Exquisite bookmaking and Pinkney at his finest.

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THE NIGHTINGALE

Pinkney’s (Goin’ Someplace Special, 2001, etc.) gouache and watercolor illustrations have the stained radiance of sunlight through glass; even his figures appear lit from within.

This vividly imagined retelling of Andersen’s Nightingale places the story in Morocco rather than China, which gives Pinkney the opportunity for sumptuous detail and wonderful pattern-on-pattern textiles, abundant landscapes, elaborately carved furniture, and extravagantly jeweled objects. The story is true to its origins: the king hears of the beautiful song of the nightingale and commands her to sing for him; she does, and he is so enchanted he wants to keep her at court. She’s allowed out only when tied to silken strings, but she continues to sing for him. Then a wind-up nightingale, bedizened in gold and silver, diamonds and rubies, is brought to the king. Even though it only sings one song over and over, the king is dazzled, and the live nightingale flies away. When the wind-up nightingale eventually runs down and the king becomes ill, death sits on his chest and cannot be chased away by song. But the real nightingale returns to sing so sweetly that even death is beguiled, and leaves the king alone. The nightingale promises to return regularly to the king, if he will but listen to his heart, and he is cured. The kitchen girl who first brought the nightingale to court is rewarded. Gentle lessons about freedom, possession, and the power of music are imparted as sweetly as the nightingale’s song and as lavishly as a king’s treasure.

Exquisite bookmaking and Pinkney at his finest. (Picture book/fairy tale. 7-10)

Pub Date: Sept. 1, 2002

ISBN: 0-8037-2464-0

Page Count: 40

Publisher: Putnam

Review Posted Online: June 24, 2010

Kirkus Reviews Issue: Aug. 1, 2002

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Readers will be waiting to see how Charlie faces his next challenge in a series that marks a lovely change of pace from the...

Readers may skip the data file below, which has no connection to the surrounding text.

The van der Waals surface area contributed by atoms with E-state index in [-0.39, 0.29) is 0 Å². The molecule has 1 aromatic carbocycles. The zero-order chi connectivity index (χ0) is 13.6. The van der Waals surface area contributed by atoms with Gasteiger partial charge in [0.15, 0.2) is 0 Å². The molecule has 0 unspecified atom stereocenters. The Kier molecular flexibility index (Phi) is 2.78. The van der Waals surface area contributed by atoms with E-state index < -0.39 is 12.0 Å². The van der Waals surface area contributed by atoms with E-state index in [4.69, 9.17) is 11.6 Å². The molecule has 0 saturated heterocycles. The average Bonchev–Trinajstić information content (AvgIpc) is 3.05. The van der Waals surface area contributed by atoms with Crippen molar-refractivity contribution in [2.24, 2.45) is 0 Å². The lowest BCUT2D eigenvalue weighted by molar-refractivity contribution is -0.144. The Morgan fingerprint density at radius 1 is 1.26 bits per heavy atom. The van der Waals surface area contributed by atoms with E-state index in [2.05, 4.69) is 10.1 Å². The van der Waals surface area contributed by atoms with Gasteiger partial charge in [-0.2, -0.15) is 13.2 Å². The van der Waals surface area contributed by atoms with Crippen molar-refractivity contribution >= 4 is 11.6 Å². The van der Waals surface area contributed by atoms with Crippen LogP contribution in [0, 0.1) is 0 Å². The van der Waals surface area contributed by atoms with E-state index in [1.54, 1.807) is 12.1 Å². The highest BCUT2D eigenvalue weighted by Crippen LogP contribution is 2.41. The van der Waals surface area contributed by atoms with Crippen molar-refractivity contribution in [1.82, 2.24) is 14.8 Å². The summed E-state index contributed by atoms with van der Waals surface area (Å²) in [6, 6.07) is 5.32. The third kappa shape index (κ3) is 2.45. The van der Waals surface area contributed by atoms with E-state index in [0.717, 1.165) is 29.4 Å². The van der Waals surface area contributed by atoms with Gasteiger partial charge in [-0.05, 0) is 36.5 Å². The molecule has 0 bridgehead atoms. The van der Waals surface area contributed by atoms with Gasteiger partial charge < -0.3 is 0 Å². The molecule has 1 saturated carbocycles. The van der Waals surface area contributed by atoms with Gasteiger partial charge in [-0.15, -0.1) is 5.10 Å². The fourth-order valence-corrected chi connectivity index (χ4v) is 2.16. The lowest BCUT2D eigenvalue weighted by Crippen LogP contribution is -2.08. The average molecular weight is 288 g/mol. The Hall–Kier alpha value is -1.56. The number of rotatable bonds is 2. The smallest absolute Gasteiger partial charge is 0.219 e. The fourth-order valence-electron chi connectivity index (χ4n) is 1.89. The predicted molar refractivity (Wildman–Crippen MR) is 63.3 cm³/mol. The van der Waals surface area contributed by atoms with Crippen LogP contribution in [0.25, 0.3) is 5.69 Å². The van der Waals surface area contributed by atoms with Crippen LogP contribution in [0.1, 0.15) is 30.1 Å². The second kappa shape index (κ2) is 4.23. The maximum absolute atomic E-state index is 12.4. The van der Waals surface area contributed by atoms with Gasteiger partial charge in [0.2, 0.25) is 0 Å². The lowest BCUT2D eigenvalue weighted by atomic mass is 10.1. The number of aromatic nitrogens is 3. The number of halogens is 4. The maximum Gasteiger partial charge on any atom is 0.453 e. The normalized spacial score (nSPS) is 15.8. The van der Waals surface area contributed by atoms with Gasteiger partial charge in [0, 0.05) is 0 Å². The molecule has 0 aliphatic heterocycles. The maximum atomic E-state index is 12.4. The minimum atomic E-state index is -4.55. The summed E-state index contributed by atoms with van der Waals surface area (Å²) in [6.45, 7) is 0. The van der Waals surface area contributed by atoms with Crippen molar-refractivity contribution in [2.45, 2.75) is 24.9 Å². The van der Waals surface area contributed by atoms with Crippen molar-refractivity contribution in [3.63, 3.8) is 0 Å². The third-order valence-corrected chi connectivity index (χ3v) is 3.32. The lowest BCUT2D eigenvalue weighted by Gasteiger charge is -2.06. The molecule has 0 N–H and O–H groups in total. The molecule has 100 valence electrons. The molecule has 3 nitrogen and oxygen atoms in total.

CHARLIE BUMPERS VS. THE TEACHER OF THE YEAR

From the Charlie Bumpers series , Vol. 1

Charlie Bumpers is doomed. The one teacher he never wanted in the whole school turns out to be his fourth-grade teacher.

Charlie recalls third grade, when he accidentally hit the scariest teacher in the whole school with his sneaker. “I know all about you, Charlie Bumpers,” she says menacingly on the first day of fourth grade. Now, in addition to all the hardships of starting school, he has gotten off on the wrong foot with her. Charlie’s dry and dramatic narrative voice clearly reveals the inner life of a 9-year-old—the glass is always half empty, especially in light of a series of well-intentioned events gone awry. It’s quite a litany: “Hitting Mrs. Burke in the head with the sneaker. The messy desk. The swinging on the door. The toilet paper. And now this—the shoe on the roof.” Harley has teamed once again with illustrator Gustavson (Lost and Found, 2012) to create a real-life world in which a likable kid must face the everyday terrors of childhood: enormous bullies, looming teachers and thick gym coaches with huge pointing fingers. Into this series opener, Harley magically weaves the simple lesson that people, even teachers, can surprise you.

Readers will be waiting to see how Charlie faces his next challenge in a series that marks a lovely change of pace from the sarcasm of Wimpy Kid. (Fiction. 7-10)

Pub Date: Sept. 1, 2013

ISBN: 978-1-56145-732-8

Page Count: 160

Publisher: Peachtree

Review Posted Online: Aug. 14, 2013

Kirkus Reviews Issue: Sept. 1, 2013

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An uncomplicated opener, with some funny bits and a clear but not heavy agenda.

BOOKMARKS ARE PEOPLE TOO!

From the Here's Hank series , Vol. 1

Hank Zipzer, poster boy for dyslexic middle graders everywhere, stars in a new prequel series highlighting second-grade trials and triumphs.

Hank’s hopes of playing Aqua Fly, a comic-book character, in the upcoming class play founder when, despite plenty of coaching and preparation, he freezes up during tryouts. He is not particularly comforted when his sympathetic teacher adds a nonspeaking role as a bookmark to the play just for him. Following the pattern laid down in his previous appearances as an older child, he gets plenty of help and support from understanding friends (including Ashley Wong, a new apartment-house neighbor). He even manages to turn lemons into lemonade with a quick bit of improv when Nick “the Tick” McKelty, the sneering classmate who took his preferred role, blanks on his lines during the performance. As the aforementioned bully not only chokes in the clutch and gets a demeaning nickname, but is fat, boastful and eats like a pig, the authors’ sensitivity is rather one-sided. Still, Hank has a winning way of bouncing back from adversity, and like the frequent black-and-white line-and-wash drawings, the typeface is designed with easy legibility in mind.

An uncomplicated opener, with some funny bits and a clear but not heavy agenda. (Fiction. 7-9)

Pub Date: Feb. 14, 2014

ISBN: 978-0-448-48239-2

Page Count: 128

Publisher: Grosset & Dunlap

Review Posted Online: Dec. 11, 2013

Kirkus Reviews Issue: Jan. 1, 2014

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